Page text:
As an artist best known for colorful paintings of foreign landscapes, part of my work schedule is travelling somewhere new every year to sketch and take photographs for source material.
In the 1980s and 1990s my wife and I went to many different Greek islands. We decided to visit Astypalea in 1994 despite the long and fairly arduous journey from Scotland.
By the time the final ferry reached Astypalea there were only three couples from the UK left on board, and we are still in touch with each other. On one occasion we were in Livadi, wandering along the back roads. I can’t recall quite how it happened but we were invited in to a farm where the family was absolutely delightful. They plied us with fresh apricots, melon, all manner of sweet treats and coffee. Grandmother was lovely but the person who made the strongest impression on us was her little granddaughter who spoke English quite well and did all the translating. We had a really pleasant time, thanked them and left.
My friend Winston and I thought they were so nice and their hospitality so warm that we would return with some presents to show our appreciation. It may have been a couple of days later but back we went and were once again welcomed with open arms. Maria did the translating as before and, just as we were about to leave, tugged on my shirt and asked if she might write to me to improve her English. How could I refuse this request from such an earnest little girl? Maria was only about eight or nine at the time but already her intelligence and determination were clear to see, in her eyes and in her ability to communicate.
We exchanged addresses and our letters began and went back and forth All through the years I was aware that Maria wished to better herself. Indeed writing to me in English was part of that process. She wanted to learn and would go from challenge to challenge. I was aware that my letters would be translated for the whole family and made sure to wish Maria’s family well in each one.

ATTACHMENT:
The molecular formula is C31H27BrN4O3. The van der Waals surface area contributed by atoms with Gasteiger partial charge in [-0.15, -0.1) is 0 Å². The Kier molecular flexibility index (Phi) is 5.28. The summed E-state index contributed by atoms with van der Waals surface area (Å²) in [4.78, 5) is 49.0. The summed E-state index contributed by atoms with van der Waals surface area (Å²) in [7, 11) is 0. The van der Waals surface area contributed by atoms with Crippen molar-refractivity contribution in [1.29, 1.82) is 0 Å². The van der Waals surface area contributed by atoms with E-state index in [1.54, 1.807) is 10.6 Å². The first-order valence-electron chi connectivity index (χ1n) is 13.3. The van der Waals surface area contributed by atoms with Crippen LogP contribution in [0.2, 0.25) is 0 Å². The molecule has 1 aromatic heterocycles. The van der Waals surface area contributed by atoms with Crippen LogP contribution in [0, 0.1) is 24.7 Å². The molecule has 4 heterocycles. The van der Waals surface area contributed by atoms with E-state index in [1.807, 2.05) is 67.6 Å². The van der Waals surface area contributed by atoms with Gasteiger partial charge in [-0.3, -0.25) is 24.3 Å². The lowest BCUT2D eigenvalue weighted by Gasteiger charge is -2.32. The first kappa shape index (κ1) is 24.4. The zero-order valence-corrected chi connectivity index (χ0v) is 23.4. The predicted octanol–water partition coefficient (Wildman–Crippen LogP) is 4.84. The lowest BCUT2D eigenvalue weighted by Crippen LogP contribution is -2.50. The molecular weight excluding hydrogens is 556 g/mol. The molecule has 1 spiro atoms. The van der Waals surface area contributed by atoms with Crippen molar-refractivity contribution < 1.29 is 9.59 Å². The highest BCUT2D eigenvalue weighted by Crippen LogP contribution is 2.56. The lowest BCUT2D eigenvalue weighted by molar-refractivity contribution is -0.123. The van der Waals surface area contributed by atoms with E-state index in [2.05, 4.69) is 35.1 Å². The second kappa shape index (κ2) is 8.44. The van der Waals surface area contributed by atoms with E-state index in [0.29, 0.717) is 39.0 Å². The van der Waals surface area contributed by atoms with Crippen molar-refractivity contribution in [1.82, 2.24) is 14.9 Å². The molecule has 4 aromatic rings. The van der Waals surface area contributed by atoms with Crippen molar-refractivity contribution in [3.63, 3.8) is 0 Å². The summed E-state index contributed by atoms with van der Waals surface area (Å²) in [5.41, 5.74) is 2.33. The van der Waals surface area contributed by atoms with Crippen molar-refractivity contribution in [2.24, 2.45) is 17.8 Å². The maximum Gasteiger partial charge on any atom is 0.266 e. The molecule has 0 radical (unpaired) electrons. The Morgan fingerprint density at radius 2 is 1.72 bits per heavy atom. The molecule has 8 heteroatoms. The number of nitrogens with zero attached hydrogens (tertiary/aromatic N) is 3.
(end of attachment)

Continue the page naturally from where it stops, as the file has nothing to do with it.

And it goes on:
I fully expected that in Maria’s teenage years the letters would stop, but her serious side, her desire to learn and her determination meant that our letters continued and so nearly twenty years passed. Along came the digital revolution and with it emails and Facebook. I watched with interest as my young friend’s working life became one in which she was making great strides and success came her way.
In 2014 Maria told me that she was buying a building in Astypalea to set up the Kallichoron Art Boutique Hotel. What, I thought, can I do to help celebrate this momentous event? I remembered I had done a painting of an older man on a donkey in Astypalea. The original transparency had been lost by a gallery but I made a card from a small digital file and sent it. A few days later Maria sent an email saying that her mother and grandmother were in tears because this was a painting of Maria’s late grandfather. What an extraordinary coincidence! Did I still have the original painting? Unfortunately no, but a framed print now hangs proudly in the reception area of Kallichoron Art Boutique Hotel.
This year my wife and I decided to visit Kallichoron Art Boutique Hotel, especially as Astypalea now has a small airport and travelling there is relatively easy. Imagine my surprise when Maria’s mother and father met us at the airport. One afternoon we were also invited back to the farm and met Grandma once again after twenty four years.
Who could have guessed that our friendship would one day make such a good story? I treasure my friendship with Maria, and now my wife and I are friends with her business partner Carolina as well. Long may our friendships continue and long may Maria go from success to success.
“One of the great things about travel is that you find out how many good, kind people there are. Let life surprise you and trust the journey.”
Charles Jamieson is a Scottish artist and painter and great lover of Greece. His paintings are very distinctive with his trade mark intelligent use of color, coupled light and shade and are diverse in subject matter. Charles He travels extensively and exhibits regularly in London and New York, while his paintings are in many private art collections across the world. He is a past Chairman of the Aspect Prize and also a past President of the Paisley Art Institute and has been the recipient of a number of art awards. He was nominated by The Herald as “one of 50 Scottish Artists to invest in”, and he is included in The Dictionary of Scottish Painters 1600 to the Present.
His latest exhibition, “Three person show” at Thompson’s Gallery at Marylebone, London runs from June 13th until June 30th. For more details you may visit Charles’s website here.